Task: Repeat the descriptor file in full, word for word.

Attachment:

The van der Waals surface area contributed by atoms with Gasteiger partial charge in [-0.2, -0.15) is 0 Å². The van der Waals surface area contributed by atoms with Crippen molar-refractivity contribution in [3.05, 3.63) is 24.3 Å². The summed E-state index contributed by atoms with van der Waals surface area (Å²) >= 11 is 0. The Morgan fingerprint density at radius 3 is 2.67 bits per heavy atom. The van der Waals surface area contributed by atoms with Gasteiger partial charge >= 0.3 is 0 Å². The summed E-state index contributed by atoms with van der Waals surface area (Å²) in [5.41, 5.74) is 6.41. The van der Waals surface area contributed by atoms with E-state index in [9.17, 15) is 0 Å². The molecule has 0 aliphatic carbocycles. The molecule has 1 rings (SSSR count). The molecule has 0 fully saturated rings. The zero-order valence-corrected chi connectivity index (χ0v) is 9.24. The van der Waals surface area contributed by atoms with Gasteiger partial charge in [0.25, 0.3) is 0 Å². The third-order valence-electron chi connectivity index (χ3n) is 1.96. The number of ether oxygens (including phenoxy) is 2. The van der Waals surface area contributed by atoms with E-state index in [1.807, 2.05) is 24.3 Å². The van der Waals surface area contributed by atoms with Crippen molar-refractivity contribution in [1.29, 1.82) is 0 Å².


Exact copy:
The van der Waals surface area contributed by atoms with Gasteiger partial charge in [-0.2, -0.15) is 0 Å². The van der Waals surface area contributed by atoms with Crippen molar-refractivity contribution in [3.05, 3.63) is 24.3 Å². The summed E-state index contributed by atoms with van der Waals surface area (Å²) >= 11 is 0. The Morgan fingerprint density at radius 3 is 2.67 bits per heavy atom. The van der Waals surface area contributed by atoms with Gasteiger partial charge >= 0.3 is 0 Å². The summed E-state index contributed by atoms with van der Waals surface area (Å²) in [5.41, 5.74) is 6.41. The van der Waals surface area contributed by atoms with E-state index in [9.17, 15) is 0 Å². The molecule has 0 aliphatic carbocycles. The molecule has 1 rings (SSSR count). The molecule has 0 fully saturated rings. The zero-order valence-corrected chi connectivity index (χ0v) is 9.24. The van der Waals surface area contributed by atoms with Gasteiger partial charge in [0.25, 0.3) is 0 Å². The third-order valence-electron chi connectivity index (χ3n) is 1.96. The number of ether oxygens (including phenoxy) is 2. The van der Waals surface area contributed by atoms with E-state index in [1.807, 2.05) is 24.3 Å². The van der Waals surface area contributed by atoms with Crippen molar-refractivity contribution in [1.29, 1.82) is 0 Å².